When a significant portion of Merck’s workforce shifted to working from home during the pandemic, supporting their supply needs presented a challenge.

“Historically, an employee would buy through our normal ERP system, but we never had to figure out how to ship supplies to our homes,” Suarez-Rodriguez said.

Guy Brown team members met with Merck employees virtually and created a new approach for how employees could buy office supplies. A new, web-based store allows employees to register and link to the proper way of paying, then within 24-hours, they can buy directly from the web-store and have supplies shipped to their homes.

“This solution shows [Guy Brown’s] versatility, creativity and adaptability,” Suarez-Rodriguez said. “It’s an example of how you can figure things out even in a completely changed environment when you have a supplier who really understands your business and will work collaboratively to find solutions.”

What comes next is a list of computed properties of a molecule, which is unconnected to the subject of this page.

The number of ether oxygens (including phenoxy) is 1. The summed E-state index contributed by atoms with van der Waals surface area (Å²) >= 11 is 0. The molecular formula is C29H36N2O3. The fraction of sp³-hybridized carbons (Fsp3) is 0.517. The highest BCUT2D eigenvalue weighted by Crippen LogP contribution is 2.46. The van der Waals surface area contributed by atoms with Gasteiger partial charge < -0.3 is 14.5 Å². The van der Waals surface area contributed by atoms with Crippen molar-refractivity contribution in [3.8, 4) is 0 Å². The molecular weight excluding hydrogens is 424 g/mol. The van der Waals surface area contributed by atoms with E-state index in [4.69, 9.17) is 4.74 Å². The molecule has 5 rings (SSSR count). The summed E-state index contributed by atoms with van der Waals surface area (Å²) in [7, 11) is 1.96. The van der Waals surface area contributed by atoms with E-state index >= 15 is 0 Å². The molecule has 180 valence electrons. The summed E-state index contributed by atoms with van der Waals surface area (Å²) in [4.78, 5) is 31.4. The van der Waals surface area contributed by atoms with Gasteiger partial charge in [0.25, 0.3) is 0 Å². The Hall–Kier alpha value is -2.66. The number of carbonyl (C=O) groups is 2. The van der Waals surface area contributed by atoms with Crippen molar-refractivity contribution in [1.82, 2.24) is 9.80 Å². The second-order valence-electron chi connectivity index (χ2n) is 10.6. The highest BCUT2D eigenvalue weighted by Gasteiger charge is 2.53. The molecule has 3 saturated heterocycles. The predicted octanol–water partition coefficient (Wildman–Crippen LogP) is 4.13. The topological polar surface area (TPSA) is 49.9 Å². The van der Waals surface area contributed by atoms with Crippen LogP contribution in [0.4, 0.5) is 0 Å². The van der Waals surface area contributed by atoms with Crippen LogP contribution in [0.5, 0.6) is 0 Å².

Moving business opportunities online

Merck’s supplier diversity team had planned a celebration this summer to commemorate its 35-year milestone and provide opportunities for more partnerships. With in-person gatherings on hold for now, the team shifted the celebration online and created the Virtual Global Business Exchange Opportunity Fair, held June 17th.

“We set it up so that people will have an experience similar to attending an in-person event,” Suarez-Rodriguez said. “We have a theater where panel discussions and fireside chats take place, a lounge area where you might go for lunch to connect with other guests and a virtual exhibit hall where you can interact with vendors. All you need is a laptop and an internet connection.”

The Virtual Global Business Exchange Opportunity Fair opened with a fireside chat followed by a virtual exhibit hall. After lunch, Webber hosted a roundtable discussion with her leadership team from Merck’s procurement office. Other activities include a trivia challenge and networking opportunities. Representatives from various diversity councils were also available to talk with suppliers who might qualify for dual certification.